My secret formula for a healthy relationship
How many times have you despaired of being understood? How many times do you repress your despair at being rejected by the person who is supposed to love you more than anybody else? And why do you keep those feelings inside you? Because you are afraid of creating a worse conflict if you speak up?
My best friend, Anne, was at the end of her rope. Of course she was developing ulcers and was taking some kind of pills for life. Of course she was unable to sleep and would toss and turn whole night, thinking that perhaps a new pill will provide relief!
When I finally met her, after 6 years of being distant because of geography, I could not recognize my old friend in this frazzled person I had in front of me. She looked older and spent. It took me some time before I had the courage to ask: What is happening to you? And she said "I don't know how to face my husband with the zillion things that harass me in his behaviour, but I'm so angry at him that I could explode any time!"
What happens is that Anne doesn't know how to confront him, she is afraid of his resistance and probably strong denial and thus she leaves a bad situation to escalate into a worst one, where her anger sits in a bed of despair and contempt. Or course, at this time, there is little love or respect left in her for her husband, who is oblivious to the depth of her negative feelings, of course! He thinks that she has stress ulcers! It took some private meetings with her to get to the bottom of her feelings and ask the question:
"Why is that you don't confront him with his negative behaviour"? And her answer was: I never learnt how to face him! Because I was only told to be always nice and polite, I don't know how to confront anybody when they do things that upset or damage me!
Is this a picture that you recognize? Could you identify with this situation, where you have neither the permission to confront, nor the skills to do it in a safe way? Are you afraid of any kind of confrontation, even a healthy one to defend yourself?
This is partially true: if you confront without knowing how to, in a respectful but firm way, you can get a worse response, and so confirm your fears. But, where does not doing a confrontation leave us? If we can't confront, we stay frustrated and resentful, and the anger eats at us inside.
Meanwhile, the other person continues the offensive behaviour as before, because nobody told him/her not to do so! When at last we do confront, we do in such state of frustration that results are not encouraging, and the other person, taken by surprise, can react very strongly.
If you don't tell the other person when and how she is infringing on you: * You are not in control of your life, * You have more stress. * You begin carrying emotional baggage of resentment. * The relationship deteriorates and the other person never has the opportunity to improve his behaviour.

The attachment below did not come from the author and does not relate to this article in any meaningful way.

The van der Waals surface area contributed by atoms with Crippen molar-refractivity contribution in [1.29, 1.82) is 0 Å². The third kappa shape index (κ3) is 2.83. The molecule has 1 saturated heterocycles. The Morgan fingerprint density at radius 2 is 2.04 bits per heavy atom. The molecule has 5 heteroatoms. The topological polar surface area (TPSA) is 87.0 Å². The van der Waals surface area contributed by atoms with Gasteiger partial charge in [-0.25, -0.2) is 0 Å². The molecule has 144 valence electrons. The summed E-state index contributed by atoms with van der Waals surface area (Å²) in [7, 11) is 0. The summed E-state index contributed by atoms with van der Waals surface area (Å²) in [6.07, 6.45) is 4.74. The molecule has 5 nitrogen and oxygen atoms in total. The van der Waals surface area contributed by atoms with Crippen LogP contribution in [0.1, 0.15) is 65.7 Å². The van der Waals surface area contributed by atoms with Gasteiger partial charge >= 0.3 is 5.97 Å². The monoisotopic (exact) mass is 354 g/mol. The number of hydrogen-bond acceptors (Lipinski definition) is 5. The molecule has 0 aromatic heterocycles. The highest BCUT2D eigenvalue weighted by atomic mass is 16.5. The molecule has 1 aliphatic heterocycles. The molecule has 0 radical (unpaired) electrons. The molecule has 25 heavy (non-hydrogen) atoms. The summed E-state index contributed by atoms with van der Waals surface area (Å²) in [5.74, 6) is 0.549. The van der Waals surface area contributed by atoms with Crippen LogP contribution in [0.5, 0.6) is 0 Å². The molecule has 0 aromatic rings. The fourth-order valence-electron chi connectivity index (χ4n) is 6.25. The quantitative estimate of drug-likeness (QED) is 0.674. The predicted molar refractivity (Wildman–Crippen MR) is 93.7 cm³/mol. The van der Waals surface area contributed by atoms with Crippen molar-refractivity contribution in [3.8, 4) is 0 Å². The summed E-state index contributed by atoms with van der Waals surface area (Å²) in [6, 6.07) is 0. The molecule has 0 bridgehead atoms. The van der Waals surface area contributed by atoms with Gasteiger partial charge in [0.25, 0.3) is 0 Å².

THEN, if you confront:
* You get the control of your life back. * You are not a passive victim. * Stress level improves. * Mental health goes back to balance. * There is no build up of emotional baggage.
So, HOW do you confront someone about his/her inadequate behaviour? It is simple, not by reproaching the wrong behaviour, but asking for the right one:
If you are tempted to say something like: "You are a jerk! How do you dare to leave without asking me if I had my car repaired! You left me behind last night" It is better to say: "I need you to take better care of me. When we have only a car, it would be better to coordinate transportation among us. In this way, I will feel that we are really a good team."
Main parts of this new response are: Focus is on "I" and not on "you," because this expression feels accusatory, and because it helps highlight the issue of what are our needs that are being frustrated now.
The problem is described, as it is -a real transportation problem- in a calm way. And the solution is provided: "checking with each other is a good thing."
Three take away ideas:
1. It is best to confront sooner than later, letting things fester is wrong. 2. It is best to confront skilfully, using this model. 3. Behavioural change requires that we keep confronting about the wrong behaviour up until the moment when it improves, and then we praise the new behaviour.
About the Author
Neil Warner is the Author of the Book: Positive Conflicts, a new guide to Interpersonal Conflicts. He also offers a FREE 5 days Positive Conflist e-Coaching program. For more information Visit: http://www.positiveconflicts.com
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